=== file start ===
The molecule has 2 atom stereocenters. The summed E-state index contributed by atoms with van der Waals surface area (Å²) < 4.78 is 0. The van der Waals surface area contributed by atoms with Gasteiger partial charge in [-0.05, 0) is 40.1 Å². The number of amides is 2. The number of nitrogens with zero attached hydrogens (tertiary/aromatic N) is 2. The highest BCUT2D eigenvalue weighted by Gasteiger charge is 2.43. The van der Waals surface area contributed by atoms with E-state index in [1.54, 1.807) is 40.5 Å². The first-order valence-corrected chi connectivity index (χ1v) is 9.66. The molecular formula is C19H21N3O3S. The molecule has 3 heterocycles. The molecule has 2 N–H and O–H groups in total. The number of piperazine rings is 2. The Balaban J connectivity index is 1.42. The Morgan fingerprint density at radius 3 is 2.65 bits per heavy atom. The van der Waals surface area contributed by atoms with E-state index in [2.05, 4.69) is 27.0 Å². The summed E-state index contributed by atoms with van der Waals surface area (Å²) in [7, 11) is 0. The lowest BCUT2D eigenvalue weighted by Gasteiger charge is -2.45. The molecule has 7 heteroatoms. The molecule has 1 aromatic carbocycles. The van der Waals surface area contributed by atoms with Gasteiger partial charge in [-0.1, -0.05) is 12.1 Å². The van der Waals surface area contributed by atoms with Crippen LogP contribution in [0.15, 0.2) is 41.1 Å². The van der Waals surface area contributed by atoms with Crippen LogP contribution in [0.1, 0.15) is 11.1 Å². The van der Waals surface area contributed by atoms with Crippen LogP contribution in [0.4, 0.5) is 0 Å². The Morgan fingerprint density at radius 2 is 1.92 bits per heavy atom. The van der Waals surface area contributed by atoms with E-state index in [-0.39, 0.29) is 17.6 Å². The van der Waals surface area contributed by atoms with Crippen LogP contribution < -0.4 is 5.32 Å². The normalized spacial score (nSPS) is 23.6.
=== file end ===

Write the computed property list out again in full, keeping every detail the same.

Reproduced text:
The molecule has 2 atom stereocenters. The summed E-state index contributed by atoms with van der Waals surface area (Å²) < 4.78 is 0. The van der Waals surface area contributed by atoms with Gasteiger partial charge in [-0.05, 0) is 40.1 Å². The number of amides is 2. The number of nitrogens with zero attached hydrogens (tertiary/aromatic N) is 2. The highest BCUT2D eigenvalue weighted by Gasteiger charge is 2.43. The van der Waals surface area contributed by atoms with E-state index in [1.54, 1.807) is 40.5 Å². The first-order valence-corrected chi connectivity index (χ1v) is 9.66. The molecular formula is C19H21N3O3S. The molecule has 3 heterocycles. The molecule has 2 N–H and O–H groups in total. The number of piperazine rings is 2. The Balaban J connectivity index is 1.42. The Morgan fingerprint density at radius 3 is 2.65 bits per heavy atom. The van der Waals surface area contributed by atoms with E-state index in [2.05, 4.69) is 27.0 Å². The summed E-state index contributed by atoms with van der Waals surface area (Å²) in [7, 11) is 0. The lowest BCUT2D eigenvalue weighted by Gasteiger charge is -2.45. The molecule has 7 heteroatoms. The molecule has 1 aromatic carbocycles. The van der Waals surface area contributed by atoms with Gasteiger partial charge in [-0.1, -0.05) is 12.1 Å². The van der Waals surface area contributed by atoms with Crippen LogP contribution in [0.15, 0.2) is 41.1 Å². The van der Waals surface area contributed by atoms with Crippen LogP contribution in [0.1, 0.15) is 11.1 Å². The van der Waals surface area contributed by atoms with Crippen LogP contribution in [0.4, 0.5) is 0 Å². The Morgan fingerprint density at radius 2 is 1.92 bits per heavy atom. The van der Waals surface area contributed by atoms with E-state index in [-0.39, 0.29) is 17.6 Å². The van der Waals surface area contributed by atoms with Crippen LogP contribution < -0.4 is 5.32 Å². The normalized spacial score (nSPS) is 23.6.